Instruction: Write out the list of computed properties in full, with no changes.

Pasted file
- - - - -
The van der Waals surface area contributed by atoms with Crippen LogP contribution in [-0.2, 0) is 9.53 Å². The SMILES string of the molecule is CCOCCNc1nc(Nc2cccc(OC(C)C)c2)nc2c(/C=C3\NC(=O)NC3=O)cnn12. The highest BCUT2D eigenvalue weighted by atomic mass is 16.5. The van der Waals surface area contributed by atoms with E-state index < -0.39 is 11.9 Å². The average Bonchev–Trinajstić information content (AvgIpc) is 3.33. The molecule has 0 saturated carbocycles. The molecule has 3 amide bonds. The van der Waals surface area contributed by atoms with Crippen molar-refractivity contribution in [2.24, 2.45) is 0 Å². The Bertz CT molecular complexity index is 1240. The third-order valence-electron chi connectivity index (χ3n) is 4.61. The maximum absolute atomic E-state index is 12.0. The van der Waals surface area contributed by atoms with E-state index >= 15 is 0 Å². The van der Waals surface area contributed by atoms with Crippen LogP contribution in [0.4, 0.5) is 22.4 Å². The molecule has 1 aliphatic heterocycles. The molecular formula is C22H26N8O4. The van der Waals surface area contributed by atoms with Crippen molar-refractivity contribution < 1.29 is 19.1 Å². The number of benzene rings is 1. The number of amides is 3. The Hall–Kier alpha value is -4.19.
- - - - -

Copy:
The van der Waals surface area contributed by atoms with Crippen LogP contribution in [-0.2, 0) is 9.53 Å². The SMILES string of the molecule is CCOCCNc1nc(Nc2cccc(OC(C)C)c2)nc2c(/C=C3\NC(=O)NC3=O)cnn12. The highest BCUT2D eigenvalue weighted by atomic mass is 16.5. The van der Waals surface area contributed by atoms with E-state index < -0.39 is 11.9 Å². The average Bonchev–Trinajstić information content (AvgIpc) is 3.33. The molecule has 0 saturated carbocycles. The molecule has 3 amide bonds. The van der Waals surface area contributed by atoms with Crippen molar-refractivity contribution in [2.24, 2.45) is 0 Å². The Bertz CT molecular complexity index is 1240. The third-order valence-electron chi connectivity index (χ3n) is 4.61. The maximum absolute atomic E-state index is 12.0. The van der Waals surface area contributed by atoms with E-state index >= 15 is 0 Å². The van der Waals surface area contributed by atoms with Crippen LogP contribution in [0.4, 0.5) is 22.4 Å². The molecule has 1 aliphatic heterocycles. The molecular formula is C22H26N8O4. The van der Waals surface area contributed by atoms with Crippen molar-refractivity contribution < 1.29 is 19.1 Å². The number of benzene rings is 1. The number of amides is 3. The Hall–Kier alpha value is -4.19.